MEMPHIS — The Rev. Dr. Martin Luther King Jr., whose legacy has been celebrated this weekend in Memphis by National Conference for Media Reform speakers such as Bill Moyers, the Rev. Jesse Jackson, Vermont Senator Bernie Sander, actor Danny Glover and Democracy Now’s Amy Goodman, often prodded the U.S. media to do a better job of covering the civil rights movement that he championed in the 195Os and 196Os.
King recognized that, while ending segregation and creating opportunities for African Americans was his first goal, getting the media to do its job had to be on the agenda.
The Nobel Peace Prize winner knew that organizing, marching and protesting in a vacuum would not bring change. The American people and their elected representatives needed to know that demands were being made for the redress of grievances.
As Jodie Allen, a veteran journalist with U.S. News and World Report, has noted, “Martin Luther King presciently saw that the pictures were worth a thousand words in showing this and that segregation could not persist in the face of illumination when the spotlights were on it.”
King believed that the generally favorable coverage of the 1963 March on Washington represented a breakthrough, writing in his autobiography that, “If anyone had questioned how deeply the summer’s activities had penetrated the consciousness of white America, the answer was evident in the treatment accorded the March on Washington by all the media of communication. Normally Negro activities are the object of attention in the press only when they are likely to lead to some dramatic outbreak, or possess some bizarre quality. The march was the first organized Negro operation that was accorded respect and coverage commensurate with its importance. The millions who viewed it on television were seeing an event historic not only because of the subject but because it was being brought into their homes.”
“Millions or white Americans, for the first time, had a clear, long look at Negroes engaged in a serious occupation,” King continued. “For the first time millions listened to the informed and thoughtful words of Negro spokesmen, from all walks of life. The stereotype of the Negro suffered a heavy blow. This was evident in some of the comments which reflected surprise at the dignity, the organization, and even the wearing apparel and friendly spirit of the participants. If the press had expected something akin to a minstrel show, or a brawl, or a comic display of odd clothes and bad manners, they were disappointed. A great deal has been said about a dialogue between Negro and white. Genuinely to achieve it requires that all the media of communications open their channels wide as they did on that radiant August day.”
Unfortunately, the channels have not remained so wide open.
When King began in 1967 to express outspoken opposition to the war in Vietnam, historian Taylor Branch recalls, “The reaction of the press was the most damaging public reaction that he had from the white press.” The Washington Post went so far as to declare that, with his opposition to the war, “King has diminished his usefulness to his cause, his country, his people.”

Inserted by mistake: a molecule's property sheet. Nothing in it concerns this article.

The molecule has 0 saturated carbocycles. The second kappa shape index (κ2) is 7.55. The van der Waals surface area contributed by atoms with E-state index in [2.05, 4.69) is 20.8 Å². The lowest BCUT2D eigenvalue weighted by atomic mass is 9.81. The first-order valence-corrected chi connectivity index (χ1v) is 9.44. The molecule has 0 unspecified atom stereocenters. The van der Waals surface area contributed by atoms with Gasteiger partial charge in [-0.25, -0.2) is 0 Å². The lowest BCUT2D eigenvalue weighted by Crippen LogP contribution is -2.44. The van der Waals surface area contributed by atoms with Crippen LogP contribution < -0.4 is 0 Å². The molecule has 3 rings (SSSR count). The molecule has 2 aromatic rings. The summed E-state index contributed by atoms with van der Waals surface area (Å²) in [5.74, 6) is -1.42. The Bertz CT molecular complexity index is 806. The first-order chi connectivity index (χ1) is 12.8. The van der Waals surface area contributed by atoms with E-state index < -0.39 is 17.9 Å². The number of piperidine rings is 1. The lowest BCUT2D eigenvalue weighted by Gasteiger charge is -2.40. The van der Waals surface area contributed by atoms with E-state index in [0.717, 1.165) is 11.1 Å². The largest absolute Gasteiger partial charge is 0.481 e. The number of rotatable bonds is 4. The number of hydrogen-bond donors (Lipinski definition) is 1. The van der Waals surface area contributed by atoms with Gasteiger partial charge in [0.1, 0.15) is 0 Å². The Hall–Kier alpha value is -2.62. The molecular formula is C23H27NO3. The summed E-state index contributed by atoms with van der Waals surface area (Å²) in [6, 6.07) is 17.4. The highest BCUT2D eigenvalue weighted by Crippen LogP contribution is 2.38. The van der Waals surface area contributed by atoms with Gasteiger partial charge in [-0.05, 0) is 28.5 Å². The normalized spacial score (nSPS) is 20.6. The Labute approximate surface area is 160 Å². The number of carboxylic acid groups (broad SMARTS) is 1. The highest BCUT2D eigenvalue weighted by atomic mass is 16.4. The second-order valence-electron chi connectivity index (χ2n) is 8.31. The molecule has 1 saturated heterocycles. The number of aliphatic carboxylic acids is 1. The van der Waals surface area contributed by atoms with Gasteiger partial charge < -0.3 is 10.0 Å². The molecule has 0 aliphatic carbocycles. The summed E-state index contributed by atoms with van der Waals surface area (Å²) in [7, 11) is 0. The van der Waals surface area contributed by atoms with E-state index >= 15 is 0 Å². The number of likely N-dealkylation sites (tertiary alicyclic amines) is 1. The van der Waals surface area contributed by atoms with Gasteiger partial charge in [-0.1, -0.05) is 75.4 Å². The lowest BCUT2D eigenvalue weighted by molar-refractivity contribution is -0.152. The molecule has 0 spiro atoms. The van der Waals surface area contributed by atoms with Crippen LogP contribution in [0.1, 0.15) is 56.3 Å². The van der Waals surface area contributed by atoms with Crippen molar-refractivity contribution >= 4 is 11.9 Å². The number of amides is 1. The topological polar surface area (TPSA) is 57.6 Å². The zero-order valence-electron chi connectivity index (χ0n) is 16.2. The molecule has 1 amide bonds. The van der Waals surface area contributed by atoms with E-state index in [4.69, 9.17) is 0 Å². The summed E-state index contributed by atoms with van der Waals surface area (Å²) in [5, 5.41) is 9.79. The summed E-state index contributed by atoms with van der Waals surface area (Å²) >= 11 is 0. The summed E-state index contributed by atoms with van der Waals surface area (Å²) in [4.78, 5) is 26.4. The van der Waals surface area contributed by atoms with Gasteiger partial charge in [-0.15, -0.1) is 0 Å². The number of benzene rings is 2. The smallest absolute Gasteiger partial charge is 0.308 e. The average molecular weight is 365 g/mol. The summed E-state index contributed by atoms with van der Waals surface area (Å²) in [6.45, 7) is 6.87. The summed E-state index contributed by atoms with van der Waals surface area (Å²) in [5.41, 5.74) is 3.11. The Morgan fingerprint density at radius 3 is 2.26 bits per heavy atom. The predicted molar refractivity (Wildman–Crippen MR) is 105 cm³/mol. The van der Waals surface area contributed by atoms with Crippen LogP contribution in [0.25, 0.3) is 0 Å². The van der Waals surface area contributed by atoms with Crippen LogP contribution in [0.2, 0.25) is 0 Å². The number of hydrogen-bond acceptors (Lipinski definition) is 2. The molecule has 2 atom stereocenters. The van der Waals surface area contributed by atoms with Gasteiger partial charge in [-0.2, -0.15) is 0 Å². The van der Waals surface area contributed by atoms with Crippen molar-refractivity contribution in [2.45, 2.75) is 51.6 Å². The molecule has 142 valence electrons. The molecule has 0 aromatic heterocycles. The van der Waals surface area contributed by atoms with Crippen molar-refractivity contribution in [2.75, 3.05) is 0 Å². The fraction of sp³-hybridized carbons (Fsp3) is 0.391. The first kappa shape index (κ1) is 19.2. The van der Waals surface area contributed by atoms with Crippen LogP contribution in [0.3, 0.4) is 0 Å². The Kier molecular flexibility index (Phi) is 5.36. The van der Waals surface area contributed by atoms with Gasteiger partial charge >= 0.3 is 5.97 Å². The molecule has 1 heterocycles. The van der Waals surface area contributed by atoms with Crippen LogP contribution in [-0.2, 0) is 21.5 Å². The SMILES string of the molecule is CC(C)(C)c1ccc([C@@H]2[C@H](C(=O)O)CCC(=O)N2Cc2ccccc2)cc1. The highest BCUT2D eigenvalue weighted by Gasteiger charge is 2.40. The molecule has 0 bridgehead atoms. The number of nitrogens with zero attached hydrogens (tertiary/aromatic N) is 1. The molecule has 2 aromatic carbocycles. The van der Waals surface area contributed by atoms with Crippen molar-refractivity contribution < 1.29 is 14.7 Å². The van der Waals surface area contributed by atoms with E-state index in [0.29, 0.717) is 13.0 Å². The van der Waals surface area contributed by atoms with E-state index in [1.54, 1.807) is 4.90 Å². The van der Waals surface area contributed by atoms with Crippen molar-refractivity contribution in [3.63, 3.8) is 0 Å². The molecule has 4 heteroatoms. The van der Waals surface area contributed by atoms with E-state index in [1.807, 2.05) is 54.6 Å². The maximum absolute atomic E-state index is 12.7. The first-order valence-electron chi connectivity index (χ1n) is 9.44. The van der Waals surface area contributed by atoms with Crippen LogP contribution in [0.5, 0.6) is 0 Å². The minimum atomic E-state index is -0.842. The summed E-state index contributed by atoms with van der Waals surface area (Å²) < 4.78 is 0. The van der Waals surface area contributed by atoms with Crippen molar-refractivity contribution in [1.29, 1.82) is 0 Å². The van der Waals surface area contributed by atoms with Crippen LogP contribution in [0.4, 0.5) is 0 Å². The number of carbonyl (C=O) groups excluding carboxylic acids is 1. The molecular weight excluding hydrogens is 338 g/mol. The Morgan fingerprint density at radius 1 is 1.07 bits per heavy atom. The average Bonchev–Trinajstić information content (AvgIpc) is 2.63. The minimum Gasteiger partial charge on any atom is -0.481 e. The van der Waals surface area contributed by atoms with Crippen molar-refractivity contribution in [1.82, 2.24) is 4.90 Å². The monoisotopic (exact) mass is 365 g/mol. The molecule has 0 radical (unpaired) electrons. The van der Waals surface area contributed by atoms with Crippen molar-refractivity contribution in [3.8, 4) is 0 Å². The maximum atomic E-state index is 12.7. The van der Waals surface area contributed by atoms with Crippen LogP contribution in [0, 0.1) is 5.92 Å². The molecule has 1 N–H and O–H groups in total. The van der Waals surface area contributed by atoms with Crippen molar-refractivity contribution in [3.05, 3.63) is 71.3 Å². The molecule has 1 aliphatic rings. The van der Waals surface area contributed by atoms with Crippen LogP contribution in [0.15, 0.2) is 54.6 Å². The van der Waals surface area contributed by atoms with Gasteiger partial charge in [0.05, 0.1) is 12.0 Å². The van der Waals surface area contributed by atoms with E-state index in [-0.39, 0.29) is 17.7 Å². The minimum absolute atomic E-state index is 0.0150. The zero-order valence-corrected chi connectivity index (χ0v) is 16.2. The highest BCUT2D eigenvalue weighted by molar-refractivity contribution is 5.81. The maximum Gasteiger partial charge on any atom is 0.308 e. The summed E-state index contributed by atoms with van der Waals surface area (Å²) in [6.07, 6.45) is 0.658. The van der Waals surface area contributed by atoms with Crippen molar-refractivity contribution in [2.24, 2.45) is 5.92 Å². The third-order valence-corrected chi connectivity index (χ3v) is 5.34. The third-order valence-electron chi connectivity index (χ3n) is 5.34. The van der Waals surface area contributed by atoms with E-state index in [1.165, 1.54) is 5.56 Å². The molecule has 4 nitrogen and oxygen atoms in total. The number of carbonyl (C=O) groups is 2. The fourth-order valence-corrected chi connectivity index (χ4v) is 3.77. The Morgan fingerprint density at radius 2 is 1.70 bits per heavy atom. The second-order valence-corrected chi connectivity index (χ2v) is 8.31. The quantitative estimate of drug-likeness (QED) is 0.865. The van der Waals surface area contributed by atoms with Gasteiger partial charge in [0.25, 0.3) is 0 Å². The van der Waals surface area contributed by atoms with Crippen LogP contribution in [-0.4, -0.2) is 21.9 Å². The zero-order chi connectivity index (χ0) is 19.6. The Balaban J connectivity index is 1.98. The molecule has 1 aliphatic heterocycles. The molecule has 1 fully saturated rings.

Similarly, King’s attempts to advance an economic justice agenda –- the work of his final days as he came to Memphis to march with striking garbage collectors –- was dismissed as a both futile and dangerous.
Things have only grown worse as media consolidation has led to a dumbing down of our mass communications. As civic and democratic values have been replaced by the commercial and entertainment impulses of bottom-line driven big media companies, coverage of social and economic justice movements has declined. And the relatively serious examinations of fundamental questions of war and peace that were seen during the Vietnam War have been replaced by the embedded – or, as Pultizer Prize winning author Studs Terkel refers to it: “in bed with the administration” — coverage of the Iraq quagmire.
This weekend, as Americas prepare to mark the 78th anniversary of King’s birth, activists, journalists, academics, FCC commissioners and members of Congress have gathered in Memphis for the third National Conference for Media Reform. Jackson, Moyers, Sanders, Newspaper Guild President Linda Foley and 3,000 others are raising the alarm about the threat consolidation of media ownership and the embrace of bottom-line values poses to quality journalism and to democracy itself.
Dr. King understood that a free, diverse and adventurous press was essential to social progress. As Danny Glover explained in Memphis, the media-reform movement has embraced that understanding and are carrying it into the 21st century.
Recalling King’s observation that, “Our nettlesome task is to discover how to organize our strength into compelling power,” Glover told the crowd, “The nettlesome task about which Dr. King spoke is still being carried out by people who embody character, courage and the fortitude to make decisions in support of truth not spin, people who critically embrace diversity and reject monopoly.”
John Nichols is a co-founder of Free Press, the national media reform network that has organized the National Conference on Media Reform.